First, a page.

Why Your Cat Could Be Refusing to Eat — And When to Be Concerned
Loss of appetite in cats is common and could be happening for a variety of reasons — some more serious than others.
If your cat isn't touching their food, don't panic. Loss of appetite is common, and not always an indication of a serious illness, but it's still something to pay attention to. Luckily, there are several methods to encourage your cat to eat and figure out the root cause of why your cat isn't eating.
Let's take a look at the most likely scenarios of why a cat loses their appetite.
They could be experiencing indigestion.
If a cat eats something that is not part of their normal routine, like garbage, or a dead animal, they may experience vomiting, diarrhea, as well as a decreased appetite. Indigestion can also be a result of cancer, the most common in cats being lymphoma, which spreads in the intestines, per BondVet.
It could be a dental issue.
Cats could also refuse to eat because of pain inside their mouth. This could be a broken tooth, a mouth infection, or stomatitis, which is defined as inflammation of the soft tissue in the mouth.
If your cat is experiencing any of these, you may notice them hissing or crying when trying to chew, and their mouth tissue could appear red and irritated, per FETCH by WebMD.
Did they have a recent shift in routine?
Any sort of change in environment, food, or routine could result in your cat losing their appetite. Especially if you have taken them on a little trip recently, the traveling could have given them motion sickness, which can of course lead to nausea and not wanting to eat, per FETCH by WebMD.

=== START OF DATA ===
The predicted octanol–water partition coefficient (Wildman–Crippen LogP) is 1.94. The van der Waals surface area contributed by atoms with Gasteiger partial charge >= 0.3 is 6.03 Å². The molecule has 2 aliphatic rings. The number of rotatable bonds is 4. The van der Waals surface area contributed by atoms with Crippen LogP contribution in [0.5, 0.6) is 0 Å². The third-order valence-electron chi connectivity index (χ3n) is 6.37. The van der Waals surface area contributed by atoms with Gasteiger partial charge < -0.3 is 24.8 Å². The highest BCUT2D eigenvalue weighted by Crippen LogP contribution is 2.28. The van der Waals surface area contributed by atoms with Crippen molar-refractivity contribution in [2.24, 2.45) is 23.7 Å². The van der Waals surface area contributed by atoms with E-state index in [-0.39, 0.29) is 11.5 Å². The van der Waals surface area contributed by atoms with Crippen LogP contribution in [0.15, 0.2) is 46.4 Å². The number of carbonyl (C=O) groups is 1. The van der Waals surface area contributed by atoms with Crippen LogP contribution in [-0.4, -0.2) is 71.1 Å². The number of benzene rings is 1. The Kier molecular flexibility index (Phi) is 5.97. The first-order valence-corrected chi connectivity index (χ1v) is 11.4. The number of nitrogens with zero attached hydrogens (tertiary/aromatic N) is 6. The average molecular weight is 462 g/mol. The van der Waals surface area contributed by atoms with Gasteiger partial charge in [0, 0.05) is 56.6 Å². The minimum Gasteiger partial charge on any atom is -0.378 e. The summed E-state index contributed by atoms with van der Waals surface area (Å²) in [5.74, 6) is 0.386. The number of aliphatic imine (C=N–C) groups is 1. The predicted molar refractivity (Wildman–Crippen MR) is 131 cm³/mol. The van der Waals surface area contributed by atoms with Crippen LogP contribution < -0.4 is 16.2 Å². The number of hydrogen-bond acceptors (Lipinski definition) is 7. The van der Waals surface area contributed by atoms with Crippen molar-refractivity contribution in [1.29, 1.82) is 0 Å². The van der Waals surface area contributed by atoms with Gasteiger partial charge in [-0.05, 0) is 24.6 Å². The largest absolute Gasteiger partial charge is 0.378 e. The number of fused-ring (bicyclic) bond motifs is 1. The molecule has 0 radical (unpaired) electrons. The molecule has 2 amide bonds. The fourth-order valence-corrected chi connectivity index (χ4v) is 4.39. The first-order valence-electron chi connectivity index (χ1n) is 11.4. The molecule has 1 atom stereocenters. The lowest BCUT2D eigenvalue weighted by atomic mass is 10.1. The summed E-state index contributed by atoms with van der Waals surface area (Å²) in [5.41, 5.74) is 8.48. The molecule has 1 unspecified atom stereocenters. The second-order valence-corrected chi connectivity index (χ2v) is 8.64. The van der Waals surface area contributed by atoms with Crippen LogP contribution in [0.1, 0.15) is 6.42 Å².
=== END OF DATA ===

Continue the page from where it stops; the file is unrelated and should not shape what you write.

It may be a mental health issue.
It's hard to hear, but your pets can get depressed too.
Don't get down on yourself as a pet parent if this is what is happening, your cat could be depressed, anxious, or stressed for many reasons, like the loss of a companion (pet or human), new people or environments, and even certain noises.
So, if you and the veterinarian can't find anything physically wrong with your cat, their mental health may be what is causing the loss of appetite, FETCH by WebMD.
Yes, hairballs are real.
A hairball issue is more common in a long-haired kitty. Veterinarians say that more than one hairball per month is something that warrants a gut investigation. For cats with longer hair, there is a greater potential for them to ingest more hair while grooming that doesn't pass as easily, per BondVet.
What to do for a cat who isn't eating:
According to FETCH by WebMD, the best you can do is take your cat to the veterinarian to figure out what could be going on. The vet may give alternative food options and in cases of illness, they could prescribe appetite stimulants.
Another thing you can do is figure out what kind of foods your cat likes.
This could be trying out canned tuna, heating up their food, mixing it with broth, and making sure the food is fresh and not stale.
FETCH by WebMD stresses that this does not mean giving your cat as much “people food” as they want, but if they are used to eating a lot of “people food” you can try mixing the two each meal, slowly changing the ratio until it's only cat food.